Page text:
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If, when your childhood pet passed away, your father remarked, “Well, I’ll be dog-gone,” you might be the victim of a dad joke. Fortunately, dad jokes might actually be a good thing.

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[INTRO ♪].

Here’s a fun fact for you. I always used to get small shocks whenever I touched metal objects, but it’s recently stopped.

Obviously, I’m ex-static. No? You're not feeling that one?

Did you hear the one about the restaurant on the moon? Great food, no atmosphere. Yeah, dad jokes!

Whether it’s the classic “Hi Hungry, I’m Dad!” or a “tooth hurt-y” dentist appointment, there’s something uniquely groan-worthy about the jokes we associate with dads. Now, it might be tempting to write them off entirely, or, like, campaign for their eradication from the face of the planet— don’t do that to me! Whether you love them or hate them, psychology actually has a pretty good explanation why so-called “dad jokes” exist.

It turns out that they—and other kinds of humor— are probably pretty important for developing minds. Now, there’s no technical definition for a dad joke. But people tend to think of them as puns that just … aren’t very funny.

They don’t even have to be told by dads; that’s just the stereotype. But here’s the thing: people don’t tell them for no reason. At some point in a kid’s development, they are funny.

Kids have to develop a sense of humor like any other cognitive trait. According to psychological theory, there are four stages of humor development which are based on age-related cognitive development. Before they get to puns, kids enjoy and learn from silly songs and rhymes and more formulaic jokes like knock-knock jokes.

It’s not until the fourth stage, when kids are 7 to 11 years old, that they really develop a good enough understanding of the ambiguous and double meanings of words to enjoy things like puns, riddles, and satire. Then shortly after, their appreciation for the art of terrible wordplay peaks. Psychologists think that’s because our appreciation of jokes is relative to how much the concepts they rely on differ from what we understand and expect.

A 1976 study looked at this idea, and found an inverted U-curve for what kids found funny. The amount of pleasure they got out of a joke was related to how recently they had mastered the underlying concept. Before they understood a concept— like, say, the double meanings of words— a joke that relied on it wasn’t funny.

Jokes were funniest right after they mastered the central idea. And then after a few years, funniness declined. They basically got over the jokes.

So it makes sense late elementary to middle school aged kids are the ones most amused by parental punnery. By the time they’re 12 or so, though, the fact that words can have two meanings is old news, so those jokes just don’t seem as funny. Enter the groans and rolled eyes of teenagedom.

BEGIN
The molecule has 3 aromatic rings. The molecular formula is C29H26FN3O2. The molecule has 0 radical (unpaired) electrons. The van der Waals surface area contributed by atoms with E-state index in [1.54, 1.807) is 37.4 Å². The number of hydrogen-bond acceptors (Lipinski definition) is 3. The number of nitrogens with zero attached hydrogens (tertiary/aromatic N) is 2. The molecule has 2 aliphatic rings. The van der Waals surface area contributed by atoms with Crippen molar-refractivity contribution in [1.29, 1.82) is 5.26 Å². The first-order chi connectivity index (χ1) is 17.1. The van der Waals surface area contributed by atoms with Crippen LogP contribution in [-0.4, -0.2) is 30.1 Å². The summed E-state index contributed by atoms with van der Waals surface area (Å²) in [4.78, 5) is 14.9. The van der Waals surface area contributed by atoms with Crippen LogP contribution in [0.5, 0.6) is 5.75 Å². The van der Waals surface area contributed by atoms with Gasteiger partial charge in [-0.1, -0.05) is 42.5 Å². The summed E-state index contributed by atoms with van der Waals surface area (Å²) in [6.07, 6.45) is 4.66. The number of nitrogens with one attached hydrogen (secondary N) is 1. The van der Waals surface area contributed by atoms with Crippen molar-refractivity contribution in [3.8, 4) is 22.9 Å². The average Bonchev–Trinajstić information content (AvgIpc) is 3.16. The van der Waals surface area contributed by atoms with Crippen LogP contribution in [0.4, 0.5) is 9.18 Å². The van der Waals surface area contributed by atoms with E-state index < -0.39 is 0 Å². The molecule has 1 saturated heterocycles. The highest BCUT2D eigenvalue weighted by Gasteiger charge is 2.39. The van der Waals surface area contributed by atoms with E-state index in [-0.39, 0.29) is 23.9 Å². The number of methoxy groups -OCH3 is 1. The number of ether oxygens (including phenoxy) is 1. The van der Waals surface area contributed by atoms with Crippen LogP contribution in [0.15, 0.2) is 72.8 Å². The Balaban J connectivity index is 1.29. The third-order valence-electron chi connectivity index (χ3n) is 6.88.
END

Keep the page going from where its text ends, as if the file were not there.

That Goldilocks age for pun appreciation might actually be where we got the idea that bad puns are “dad” jokes in the first place. While a person of any gender, age, and parental status can make a bad pun, parents with kids of a particular age have the best audience for them. And it’s not just about appreciation— joke telling, like other forms of parental play, helps nurture a child’s development.

When psychologists talk about play, they define it as any self-generated activity that's fun and not literal, and it’s generally considered to be a crucial part of social and intellectual development. There are a lot of theories around how play contributes to development, but broadly speaking, it’s believed to be a way to experiment and explore. Kids can learn how to make concrete things into abstract ideas, to role play and solve problems, and how to get along with others.

Play essentially acts as first-hand experience, which kids can learn from, and then apply what they’ve learned to new scenarios. And puns and other jokes come into all of this because they’re a form of verbal play: play that’s centered around speech and language. The developmental importance of play might help explain why having a good sense of humor has been linked with social and academic success.

Children with a strong sense of humor tend to have more friends, and studies have shown that peers and teachers alike rate them as more attentive, responsive, popular, and outgoing. So knowing how to kid around is surprisingly important— and learning that starts at home. Even as infants, laughter plays an important role in attachment and helping babies bond with their caregivers.

As kids grow older, their play becomes more sophisticated when their parents are involved in it. The presence of a more knowledgeable play partner can change the way they play, and when parents provide guidance— what psychologists call scaffolding— kids can actually learn more than they would have alone. There's evidence that verbal play can improve a child’s language skills and their metalinguistic awareness, which is their understanding of the rules of language.

And even in adults, the use of puns and other kinds of word play helps enhance learning and memory, like when you’re trying to learn a new language. While they might make you groan, it’s actually very possible that dad jokes play a role in helping kids develop their sense of humor and their language skills. So cut the dads and all the other terrible punners in your life a little bit of slack!

They’re doing important work… and it’s not their fault that you don’t find that joke about two guys walking into a bar and the third one ducking all that funny anymore. Thanks for watching this episode of SciShow Psych! If you want to learn more about the science of humor, you might want to check out our episode on what is it exactly that makes something funny. [OUTRO ♪].